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June 25, 2019

On Friday, June 14 (“Flag Day”), the Internal Revenue Service (“IRS”) and the Treasury Department issued several articles of guidance under the Tax Cuts and Jobs Act of 2017 (TCJA). This includes final, temporary, and proposed regulations (collectively referred to as the “Regulations”). The Regulations cover a wide variety of topics affecting U.S. based multinational organizations, private equity funds, U.S. individual owners of foreign corporations, and others.

The following is a high-level overview of three of the key features of the Regulations:

  • GILTI High-Taxed Income Exception: The proposed regulations (REG-101828-19) would broaden the definition of income that can be excluded from tested income, at the election of a Controlled Foreign Corporation’s (“CFC”) U.S. shareholders, to cover any income derived by a CFC that is subject to an effective rate of foreign income tax that is at least 90% of the U.S. corporate rate. The regulations also provide for the high-taxed test to be applied at the CFC level and only with respect to current year income and foreign taxes, both for GILTI and for Subpart F income purposes. The election would apply to all CFCs that are controlled by the same U.S. shareholder, or by a group of U.S. shareholders owning identical interest in the CFCs. The regulations would apply only to taxable years of foreign corporations beginning after they are finalized.
  • Aggregate Treatment of Domestic Partnerships and S Corporations for Subpart F & GILTI Purposes: The proposed regulations significantly alter the tax treatment of domestic flow-through entities (partnerships and S-corporations) that own interests in CFCs. For purposes of determining amounts taxable as GILTI, the regulations treat a U.S. partnership or S-corporation as an aggregate with respect to all partners or shareholders (this treatment already applies to foreign partnerships). Thus, U.S. persons who are partners but not U.S. shareholders (i.e., who do not hold directly, indirectly, or constructively 10% or more of the vote or value of the foreign corporation owned by the U.S. partnership or S Corp) would not be required to take into account any subpart F income or GILTI items. It is important to note that a partner or S corporation shareholder would take into income only the percentage of subpart F income and GILTI items that it owns directly or indirectly (not constructively). A partner or S corporation shareholder who owns CFC stock only constructively is not required to take subpart F income or GILTI items into account, although they may be a U.S. shareholder based on constructive ownership. Partnerships and S-corporations can choose to apply these regulations retroactively to CFC years beginning after 2017, subject to certain consistency rules.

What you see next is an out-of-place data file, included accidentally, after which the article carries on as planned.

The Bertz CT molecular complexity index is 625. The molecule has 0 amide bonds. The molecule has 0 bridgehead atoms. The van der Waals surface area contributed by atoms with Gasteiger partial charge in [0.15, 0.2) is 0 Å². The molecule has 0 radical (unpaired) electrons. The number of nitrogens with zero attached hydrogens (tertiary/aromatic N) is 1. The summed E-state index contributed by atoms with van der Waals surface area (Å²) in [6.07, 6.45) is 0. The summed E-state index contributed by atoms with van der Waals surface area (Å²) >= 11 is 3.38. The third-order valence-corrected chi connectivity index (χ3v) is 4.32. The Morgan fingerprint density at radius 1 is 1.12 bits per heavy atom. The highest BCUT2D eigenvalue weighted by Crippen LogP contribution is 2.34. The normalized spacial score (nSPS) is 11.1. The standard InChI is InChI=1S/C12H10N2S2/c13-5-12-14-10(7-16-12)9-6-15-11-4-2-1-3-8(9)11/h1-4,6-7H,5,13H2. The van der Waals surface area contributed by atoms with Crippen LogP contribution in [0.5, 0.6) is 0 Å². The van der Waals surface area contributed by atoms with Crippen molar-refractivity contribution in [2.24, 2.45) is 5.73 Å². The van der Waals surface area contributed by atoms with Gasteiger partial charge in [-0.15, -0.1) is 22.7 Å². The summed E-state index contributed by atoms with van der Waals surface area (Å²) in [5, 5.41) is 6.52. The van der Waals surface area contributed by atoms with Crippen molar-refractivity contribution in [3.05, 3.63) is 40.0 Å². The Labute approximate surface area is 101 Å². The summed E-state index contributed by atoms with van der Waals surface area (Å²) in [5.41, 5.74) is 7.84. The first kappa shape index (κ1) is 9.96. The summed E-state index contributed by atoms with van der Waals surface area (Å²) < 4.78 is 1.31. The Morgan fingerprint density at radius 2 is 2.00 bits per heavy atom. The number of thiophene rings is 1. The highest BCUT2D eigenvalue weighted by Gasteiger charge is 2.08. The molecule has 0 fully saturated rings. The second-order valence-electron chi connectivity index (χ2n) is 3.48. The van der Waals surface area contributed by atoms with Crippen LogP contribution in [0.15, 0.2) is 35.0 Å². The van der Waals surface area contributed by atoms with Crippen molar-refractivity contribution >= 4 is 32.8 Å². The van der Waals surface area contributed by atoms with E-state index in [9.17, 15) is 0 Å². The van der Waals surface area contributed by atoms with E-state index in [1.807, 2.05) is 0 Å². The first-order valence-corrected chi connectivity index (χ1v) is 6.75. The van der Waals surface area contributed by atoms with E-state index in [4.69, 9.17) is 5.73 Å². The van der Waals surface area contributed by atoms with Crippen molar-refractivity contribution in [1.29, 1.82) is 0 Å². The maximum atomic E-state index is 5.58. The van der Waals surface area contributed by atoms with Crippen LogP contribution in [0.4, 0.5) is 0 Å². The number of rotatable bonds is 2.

• Interaction of Section 245A with Subpart F Income and GILTI: Section 245A generally allows a dividends received deduction when dividends are paid by foreign corporations to a U.S. corporate shareholder that owns 10% or more of the stock of the foreign corporation. The Treasury Department issued Temporary Regulations (T.D. 9865) to deny the benefit of section 245A in a limited set of transactions in which section 245A might be used, in Treasury’s view, to avoid U.S. tax. These transactions include those in which stock of a CFC is sold by a U.S. shareholder to another U.S. person, and the selling shareholder recognizes gain that is treated as a dividend under section 1248. In addition, these regulations deny the 245A benefit from dividends paid from earnings related to certain transaction undertaken prior to the effective date of the GILTI regulations that the IRS deems inappropriate. The temporary regulations apply retroactively to distributions made after December 31, 2017.

Alvarez & Marsal Says:

The features listed above cover just a few of the items in the regulations released on June 14. Stay tuned for future insights with regards to the new rules discussed above and other content included in the Regulations.

Related Insights:

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Proposed Guidance on FDII and GILTI Deduction

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